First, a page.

While there isn’t really anything a DJ can do to help with the first session of photos, Christin says, “If the DJ is able to get the ceremony started on time photographers would appreciate that tremendously! I schedule photos of the bride alone, then the bride with her bridesmaids, then the bride with her immediate family and finally the same shots with the groom and his side. That way, after the ceremony I just need to photograph the couple with the entire wedding party and then a few family photos with the couple. I have the majority of the cocktail hour time to take portraits of the couple together.”


Most DJs introduce themselves to the wedding staff, including the photographer(s), and exchange business cards. But card swaps alone aren’t enough. Christin: “There has only been one DJ in my seven and a half year career that has ever emailed me prior to the wedding to introduce himself, share the timeline with me and ask for my thoughts regarding it. That struck me as so impressive. This DJ also followed up with me after the wedding and scheduled a lunch date to learn more about my business (and share information about his).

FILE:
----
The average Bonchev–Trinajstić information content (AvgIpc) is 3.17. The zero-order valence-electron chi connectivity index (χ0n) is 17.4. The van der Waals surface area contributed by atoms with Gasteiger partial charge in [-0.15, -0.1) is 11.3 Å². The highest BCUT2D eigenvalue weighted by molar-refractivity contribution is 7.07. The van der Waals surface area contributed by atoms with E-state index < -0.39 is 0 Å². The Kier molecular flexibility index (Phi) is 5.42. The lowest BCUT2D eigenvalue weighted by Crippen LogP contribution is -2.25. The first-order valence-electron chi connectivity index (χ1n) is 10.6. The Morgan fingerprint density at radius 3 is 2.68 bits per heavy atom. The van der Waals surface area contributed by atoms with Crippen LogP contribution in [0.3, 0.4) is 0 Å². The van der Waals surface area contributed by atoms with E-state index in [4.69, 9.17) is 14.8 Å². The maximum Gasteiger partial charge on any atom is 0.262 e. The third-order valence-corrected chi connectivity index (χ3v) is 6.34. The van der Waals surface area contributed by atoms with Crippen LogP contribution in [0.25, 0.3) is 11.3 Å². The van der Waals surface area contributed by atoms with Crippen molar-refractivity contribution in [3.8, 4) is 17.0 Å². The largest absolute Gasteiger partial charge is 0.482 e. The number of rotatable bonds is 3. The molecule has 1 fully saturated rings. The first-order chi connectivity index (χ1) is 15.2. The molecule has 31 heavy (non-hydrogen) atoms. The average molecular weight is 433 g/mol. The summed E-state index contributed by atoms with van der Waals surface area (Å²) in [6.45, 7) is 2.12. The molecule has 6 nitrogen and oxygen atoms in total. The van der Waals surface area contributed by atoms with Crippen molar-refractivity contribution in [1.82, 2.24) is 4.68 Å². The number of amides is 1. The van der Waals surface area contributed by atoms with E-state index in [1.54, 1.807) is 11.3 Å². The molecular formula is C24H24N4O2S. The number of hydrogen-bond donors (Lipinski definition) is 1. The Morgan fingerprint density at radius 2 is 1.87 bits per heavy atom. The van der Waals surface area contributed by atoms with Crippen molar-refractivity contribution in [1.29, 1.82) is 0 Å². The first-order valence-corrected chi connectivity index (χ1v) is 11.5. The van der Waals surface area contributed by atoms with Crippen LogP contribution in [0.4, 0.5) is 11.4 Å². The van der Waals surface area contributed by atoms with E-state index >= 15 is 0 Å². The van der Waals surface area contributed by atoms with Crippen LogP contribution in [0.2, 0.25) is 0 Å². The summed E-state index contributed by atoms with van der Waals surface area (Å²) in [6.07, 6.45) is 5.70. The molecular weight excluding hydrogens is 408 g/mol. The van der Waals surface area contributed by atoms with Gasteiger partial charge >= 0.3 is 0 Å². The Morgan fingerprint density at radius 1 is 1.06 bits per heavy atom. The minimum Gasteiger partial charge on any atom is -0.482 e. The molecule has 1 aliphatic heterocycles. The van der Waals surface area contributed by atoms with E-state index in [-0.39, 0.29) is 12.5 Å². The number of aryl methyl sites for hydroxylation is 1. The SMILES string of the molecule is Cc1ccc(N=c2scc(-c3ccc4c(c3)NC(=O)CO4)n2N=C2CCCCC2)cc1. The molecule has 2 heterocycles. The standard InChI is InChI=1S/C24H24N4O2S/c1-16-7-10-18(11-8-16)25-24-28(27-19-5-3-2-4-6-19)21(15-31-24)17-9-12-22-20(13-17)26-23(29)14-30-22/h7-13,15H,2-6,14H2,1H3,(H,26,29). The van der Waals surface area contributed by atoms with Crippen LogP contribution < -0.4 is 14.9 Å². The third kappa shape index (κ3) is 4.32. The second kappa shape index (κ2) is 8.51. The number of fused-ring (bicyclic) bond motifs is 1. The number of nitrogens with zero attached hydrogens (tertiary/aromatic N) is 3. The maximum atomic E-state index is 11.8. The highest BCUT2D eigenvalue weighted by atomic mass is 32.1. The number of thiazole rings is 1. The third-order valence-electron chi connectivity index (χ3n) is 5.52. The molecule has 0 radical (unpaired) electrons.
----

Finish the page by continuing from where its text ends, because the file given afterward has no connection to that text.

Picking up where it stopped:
I felt important!

“The DJ valued my needs…he wasn’t just selling himself. So I feel safe giving out his name to future clients. When I refer a vendor, if they don’t do a good job, in large part, that’s on me. My clients trust my judgment, so I never refer a DJ just based on just their business card. So I think that in this business, where there are so many DJs and so many photographers, we really need to stand out and go the extra mile to get on someone’s referral list. Anyone can hand out a card.”
I have often made the mistake of thinking that photographers are also video experts. Both use cameras, right?

Christin says my view is out of focus: “Photography and video are completely different animals. There are some companies that offer both services. It’s easy to be confused. But each takes a different skill set and different equipment other than the camera. I have personally chosen to specialize in still photography.

I asked Christin if she had any misconceptions about DJs. “Yes, like lapel microphones work in any scenario and DJs just chose to use the microphone stand instead. I now know that the choice is
based on other factors like wind.

“I’ve also had the misconception that reception activities can be easily moved around in the timeline. A DJ once explained to me that he needs a certain flow of events to make them run smoothly. Which I totally respect, and was eye-opening for me.”